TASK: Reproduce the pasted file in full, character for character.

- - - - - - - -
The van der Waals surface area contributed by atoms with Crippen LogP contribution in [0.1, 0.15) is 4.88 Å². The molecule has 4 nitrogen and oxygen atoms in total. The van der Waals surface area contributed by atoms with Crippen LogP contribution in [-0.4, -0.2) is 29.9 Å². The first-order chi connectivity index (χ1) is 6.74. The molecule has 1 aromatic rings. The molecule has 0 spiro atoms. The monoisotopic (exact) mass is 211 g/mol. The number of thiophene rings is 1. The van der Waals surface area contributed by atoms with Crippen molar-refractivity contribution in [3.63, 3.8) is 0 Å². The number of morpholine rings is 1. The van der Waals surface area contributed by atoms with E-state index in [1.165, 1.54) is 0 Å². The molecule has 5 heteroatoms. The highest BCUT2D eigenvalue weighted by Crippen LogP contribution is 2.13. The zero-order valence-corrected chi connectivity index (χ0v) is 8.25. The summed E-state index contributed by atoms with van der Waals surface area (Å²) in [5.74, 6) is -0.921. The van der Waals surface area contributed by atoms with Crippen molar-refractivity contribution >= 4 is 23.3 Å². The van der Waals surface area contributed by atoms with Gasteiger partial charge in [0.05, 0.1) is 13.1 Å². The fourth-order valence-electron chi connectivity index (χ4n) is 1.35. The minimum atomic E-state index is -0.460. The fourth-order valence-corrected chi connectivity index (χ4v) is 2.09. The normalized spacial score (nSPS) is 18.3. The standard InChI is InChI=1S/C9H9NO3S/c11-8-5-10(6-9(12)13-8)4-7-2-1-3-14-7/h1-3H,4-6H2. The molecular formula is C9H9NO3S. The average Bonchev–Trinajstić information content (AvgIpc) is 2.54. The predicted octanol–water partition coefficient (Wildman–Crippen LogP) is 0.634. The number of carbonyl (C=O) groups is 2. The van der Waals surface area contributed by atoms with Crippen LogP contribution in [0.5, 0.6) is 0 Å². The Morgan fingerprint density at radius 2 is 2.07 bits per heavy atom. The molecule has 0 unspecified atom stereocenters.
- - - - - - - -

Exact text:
The van der Waals surface area contributed by atoms with Crippen LogP contribution in [0.1, 0.15) is 4.88 Å². The molecule has 4 nitrogen and oxygen atoms in total. The van der Waals surface area contributed by atoms with Crippen LogP contribution in [-0.4, -0.2) is 29.9 Å². The first-order chi connectivity index (χ1) is 6.74. The molecule has 1 aromatic rings. The molecule has 0 spiro atoms. The monoisotopic (exact) mass is 211 g/mol. The number of thiophene rings is 1. The van der Waals surface area contributed by atoms with Crippen molar-refractivity contribution in [3.63, 3.8) is 0 Å². The number of morpholine rings is 1. The van der Waals surface area contributed by atoms with E-state index in [1.165, 1.54) is 0 Å². The molecule has 5 heteroatoms. The highest BCUT2D eigenvalue weighted by Crippen LogP contribution is 2.13. The zero-order valence-corrected chi connectivity index (χ0v) is 8.25. The summed E-state index contributed by atoms with van der Waals surface area (Å²) in [5.74, 6) is -0.921. The van der Waals surface area contributed by atoms with Crippen molar-refractivity contribution >= 4 is 23.3 Å². The van der Waals surface area contributed by atoms with Gasteiger partial charge in [0.05, 0.1) is 13.1 Å². The fourth-order valence-electron chi connectivity index (χ4n) is 1.35. The minimum atomic E-state index is -0.460. The fourth-order valence-corrected chi connectivity index (χ4v) is 2.09. The normalized spacial score (nSPS) is 18.3. The standard InChI is InChI=1S/C9H9NO3S/c11-8-5-10(6-9(12)13-8)4-7-2-1-3-14-7/h1-3H,4-6H2. The molecular formula is C9H9NO3S. The average Bonchev–Trinajstić information content (AvgIpc) is 2.54. The predicted octanol–water partition coefficient (Wildman–Crippen LogP) is 0.634. The number of carbonyl (C=O) groups is 2. The van der Waals surface area contributed by atoms with Crippen LogP contribution in [0.5, 0.6) is 0 Å². The Morgan fingerprint density at radius 2 is 2.07 bits per heavy atom. The molecule has 0 unspecified atom stereocenters.